KPMG reels from record £14m fine: Auditor deliberately misled regulators over to its work for Carillion
KPMG has been slapped with its biggest-ever fine after a tribunal found it deliberately misled regulators over to its work for Carillion.
The beleaguered auditor was initially set to pay out £20million, but the Financial Reporting Council (FRC) agreed to reduce the penalty to £14.4million due to KPMG’s admissions of wrongdoing.
The fine related to audit work that KPMG completed for failed outsourcers Carillion and Regenersis in 2016 and 2014 respectively.
KPMG was initially set to pay out £20m, but the Financial Reporting Council agreed to reduce the penalty to £14.4m due to KPMG’s admissions of wrongdoing
‘We are deeply sorry that such serious misconduct occurred in our firm,’ said Jon Holt, chief executive of KPMG UK. ‘It was unjustifiable and wrong. It was a violation of our processes and a betrayal of our values.’
Audits are supposed to check a company’s financial statements, and flag to investors, customers and suppliers if anything appears awry.
When the FRC tried to inspect those audits, to make sure the accountants were doing their job correctly, KPMG staff invented documents to show the inspectors – and tried to pass them off as though they were made at the time.
During the tribunal hearing in January, KPMG made a rare admission of guilt and apologised for its employees’ conduct.
But six workers tried to absolve themselves of responsibility.
Yesterday, the London tribunal ruled that five of those staff were guilty of misconduct.
They were Peter Meehan, who led the Carillion audit, senior managers Alistair Wright, Richard Kitchen and Adam Bennett, and junior auditor Pratik Paw.
Wright, Kitchen and Bennett were each recommended a 12-year ban and a £100,000 fine by the FRC – though Wright should receive a 10 per cent discount for admitting to some of the allegations, the regulator said.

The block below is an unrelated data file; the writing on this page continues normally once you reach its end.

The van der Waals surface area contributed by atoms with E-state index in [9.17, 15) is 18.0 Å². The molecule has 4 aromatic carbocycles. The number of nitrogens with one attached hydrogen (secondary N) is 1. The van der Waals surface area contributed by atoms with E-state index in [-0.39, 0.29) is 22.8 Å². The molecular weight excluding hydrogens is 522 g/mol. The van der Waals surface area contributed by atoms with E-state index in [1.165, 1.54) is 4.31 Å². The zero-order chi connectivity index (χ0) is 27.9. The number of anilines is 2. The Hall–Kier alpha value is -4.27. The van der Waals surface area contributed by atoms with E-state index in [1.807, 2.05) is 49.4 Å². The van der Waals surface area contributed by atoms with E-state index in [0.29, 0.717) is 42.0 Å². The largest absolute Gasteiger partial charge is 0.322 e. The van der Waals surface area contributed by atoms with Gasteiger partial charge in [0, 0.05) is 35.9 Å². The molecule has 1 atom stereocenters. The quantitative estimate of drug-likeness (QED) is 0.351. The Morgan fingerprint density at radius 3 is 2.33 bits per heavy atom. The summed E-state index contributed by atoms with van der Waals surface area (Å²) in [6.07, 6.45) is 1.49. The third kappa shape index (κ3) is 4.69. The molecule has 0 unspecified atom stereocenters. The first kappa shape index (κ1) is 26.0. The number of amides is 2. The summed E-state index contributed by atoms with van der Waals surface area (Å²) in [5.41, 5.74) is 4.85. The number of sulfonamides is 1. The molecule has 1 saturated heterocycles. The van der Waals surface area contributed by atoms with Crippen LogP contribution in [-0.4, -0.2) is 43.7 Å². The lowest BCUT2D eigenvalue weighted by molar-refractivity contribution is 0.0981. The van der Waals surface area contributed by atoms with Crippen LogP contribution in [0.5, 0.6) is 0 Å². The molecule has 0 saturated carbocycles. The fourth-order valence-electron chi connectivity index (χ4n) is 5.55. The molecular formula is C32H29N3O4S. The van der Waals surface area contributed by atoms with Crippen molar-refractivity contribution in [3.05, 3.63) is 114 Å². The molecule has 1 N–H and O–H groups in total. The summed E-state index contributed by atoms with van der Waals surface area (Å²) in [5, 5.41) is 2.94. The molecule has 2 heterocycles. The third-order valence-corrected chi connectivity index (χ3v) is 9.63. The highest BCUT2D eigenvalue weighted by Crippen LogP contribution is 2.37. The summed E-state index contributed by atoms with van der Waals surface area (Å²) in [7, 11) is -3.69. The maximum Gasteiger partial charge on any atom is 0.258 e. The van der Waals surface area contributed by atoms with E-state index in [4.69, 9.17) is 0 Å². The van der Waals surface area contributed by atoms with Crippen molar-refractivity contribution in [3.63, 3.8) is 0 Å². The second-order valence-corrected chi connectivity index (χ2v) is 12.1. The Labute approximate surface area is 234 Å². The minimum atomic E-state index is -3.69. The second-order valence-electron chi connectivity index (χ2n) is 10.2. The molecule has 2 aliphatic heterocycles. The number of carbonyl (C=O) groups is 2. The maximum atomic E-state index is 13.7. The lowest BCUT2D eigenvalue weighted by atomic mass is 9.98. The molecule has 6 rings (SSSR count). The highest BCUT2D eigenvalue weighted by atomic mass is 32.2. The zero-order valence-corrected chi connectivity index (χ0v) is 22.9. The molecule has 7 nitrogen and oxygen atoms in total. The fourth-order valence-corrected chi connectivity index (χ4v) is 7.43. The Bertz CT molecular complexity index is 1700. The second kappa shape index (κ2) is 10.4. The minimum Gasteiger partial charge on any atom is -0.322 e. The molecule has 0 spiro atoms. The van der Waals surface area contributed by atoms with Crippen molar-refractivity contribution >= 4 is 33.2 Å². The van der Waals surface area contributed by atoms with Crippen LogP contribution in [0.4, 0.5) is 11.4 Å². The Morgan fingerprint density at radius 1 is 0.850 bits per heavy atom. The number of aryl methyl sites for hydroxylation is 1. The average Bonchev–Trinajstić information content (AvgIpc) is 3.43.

Paw should get a £50,000 fine and be banned for four years.
But their lawyers hit out at the penalties. Kitchen’s barrister Fionn Pilbrow said the tribunal’s decision had ‘career-crippling consequences’.
David Turner, acting for Wright, said the fine should be no more than £50,000.
Stuart Smith, the sixth defendant, accepted a £150,000 fine and a three-year ban as part of a settlement with the FRC earlier this year.
KPMG’s penalty is the second-largest ever handed to an accountancy business, following the £15million punishment imposed on Deloitte for its audit work at software group Autonomy.
KPMG is still on the hook for its Carillion failures, in separate investigations being brought by the FRC and a negligence claim from the outsourcer’s liquidators.
Britain’s Big Four auditors – which also include EY and PwC – have been involved in a string of corporate failures in recent years, leading to the Government launching a shake-up of the industry outlined in this week’s Queen’s Speech.